HCL Workload Automation, Version 9.4


Nodes form the core of an HACMP™ cluster. A node is a processor that runs both AIX® and HACMP. HACMP supports pSeries uniprocessor and symmetric multiprocessor (SMP) systems, and the Scalable POWERParallel processor (SP) systems as cluster nodes. The HACMP, an SMP system looks just like a uniprocessor. SMP systems provide a cost-effective way to increase cluster throughput. Each node in the cluster can be a large SMP machine, extending an HACMP cluster beyond the limits of a single system and allowing thousands of clients to connect to a single database.

In an HACMP Cluster, up to 32 computers or nodes cooperate to provide a set of services or resources to other remote clients. Clustering these servers to back up critical applications is a cost-effective high availability option. A business can use more of its computing power, to ensure that its critical applications resume running after a short interruption caused by a hardware or software failure.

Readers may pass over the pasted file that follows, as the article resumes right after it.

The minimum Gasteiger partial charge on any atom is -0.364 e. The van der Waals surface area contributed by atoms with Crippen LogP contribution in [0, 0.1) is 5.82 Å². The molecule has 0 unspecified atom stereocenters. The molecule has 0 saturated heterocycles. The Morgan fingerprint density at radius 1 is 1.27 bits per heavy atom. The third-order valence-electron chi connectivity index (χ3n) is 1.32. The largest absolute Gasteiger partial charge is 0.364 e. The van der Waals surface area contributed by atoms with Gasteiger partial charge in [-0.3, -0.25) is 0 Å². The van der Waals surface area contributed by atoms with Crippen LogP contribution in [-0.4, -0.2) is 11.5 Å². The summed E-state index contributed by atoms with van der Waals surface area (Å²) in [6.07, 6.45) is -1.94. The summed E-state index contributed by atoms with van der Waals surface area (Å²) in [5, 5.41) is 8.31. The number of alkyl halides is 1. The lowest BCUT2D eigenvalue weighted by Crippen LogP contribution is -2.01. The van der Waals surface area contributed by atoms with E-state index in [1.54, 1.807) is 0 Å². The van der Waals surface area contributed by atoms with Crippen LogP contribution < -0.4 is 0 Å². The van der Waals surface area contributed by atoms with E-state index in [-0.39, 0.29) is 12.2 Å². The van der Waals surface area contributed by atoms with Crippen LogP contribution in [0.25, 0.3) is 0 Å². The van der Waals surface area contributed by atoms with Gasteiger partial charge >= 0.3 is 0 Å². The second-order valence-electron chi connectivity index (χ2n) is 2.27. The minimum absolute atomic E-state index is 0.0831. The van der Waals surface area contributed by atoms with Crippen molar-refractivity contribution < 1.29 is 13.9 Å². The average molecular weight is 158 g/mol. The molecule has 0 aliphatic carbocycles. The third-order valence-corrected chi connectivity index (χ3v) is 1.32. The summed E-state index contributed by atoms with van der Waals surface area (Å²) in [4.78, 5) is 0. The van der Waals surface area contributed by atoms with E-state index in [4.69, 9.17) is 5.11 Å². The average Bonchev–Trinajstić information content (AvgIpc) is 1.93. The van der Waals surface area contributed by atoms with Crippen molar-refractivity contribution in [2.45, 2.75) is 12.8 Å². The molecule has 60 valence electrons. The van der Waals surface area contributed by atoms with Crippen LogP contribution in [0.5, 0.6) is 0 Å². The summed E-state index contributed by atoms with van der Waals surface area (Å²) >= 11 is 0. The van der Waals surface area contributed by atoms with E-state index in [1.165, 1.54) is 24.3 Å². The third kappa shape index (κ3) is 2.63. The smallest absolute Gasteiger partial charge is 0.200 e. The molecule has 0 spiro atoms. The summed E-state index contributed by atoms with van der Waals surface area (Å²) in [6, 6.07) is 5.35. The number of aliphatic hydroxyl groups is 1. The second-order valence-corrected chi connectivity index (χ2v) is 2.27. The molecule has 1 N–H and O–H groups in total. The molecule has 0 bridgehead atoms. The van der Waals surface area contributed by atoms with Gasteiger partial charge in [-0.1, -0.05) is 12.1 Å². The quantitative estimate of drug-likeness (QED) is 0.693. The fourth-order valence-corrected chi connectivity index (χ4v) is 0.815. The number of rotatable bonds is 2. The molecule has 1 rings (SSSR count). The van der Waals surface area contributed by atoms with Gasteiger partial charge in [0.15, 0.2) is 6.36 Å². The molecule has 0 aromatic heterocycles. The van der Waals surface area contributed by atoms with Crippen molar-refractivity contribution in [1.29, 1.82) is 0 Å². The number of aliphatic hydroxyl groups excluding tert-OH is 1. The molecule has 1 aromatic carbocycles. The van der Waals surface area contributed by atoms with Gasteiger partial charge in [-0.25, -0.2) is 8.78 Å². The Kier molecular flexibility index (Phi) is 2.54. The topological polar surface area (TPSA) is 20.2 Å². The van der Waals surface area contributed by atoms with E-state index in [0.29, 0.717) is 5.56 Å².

In an HACMP cluster, each node is identified by a unique name. A node might own a set of resources (disks, volume groups, filesystems, networks, network addresses, and applications). Typically, a node runs a server or a “back-end” application that accesses data on the shared external disks.

HACMP supports from 2 to 32 nodes in a cluster, depending on the disk technology used for the shared external disks. A node in an HACMP cluster has several layers of software components.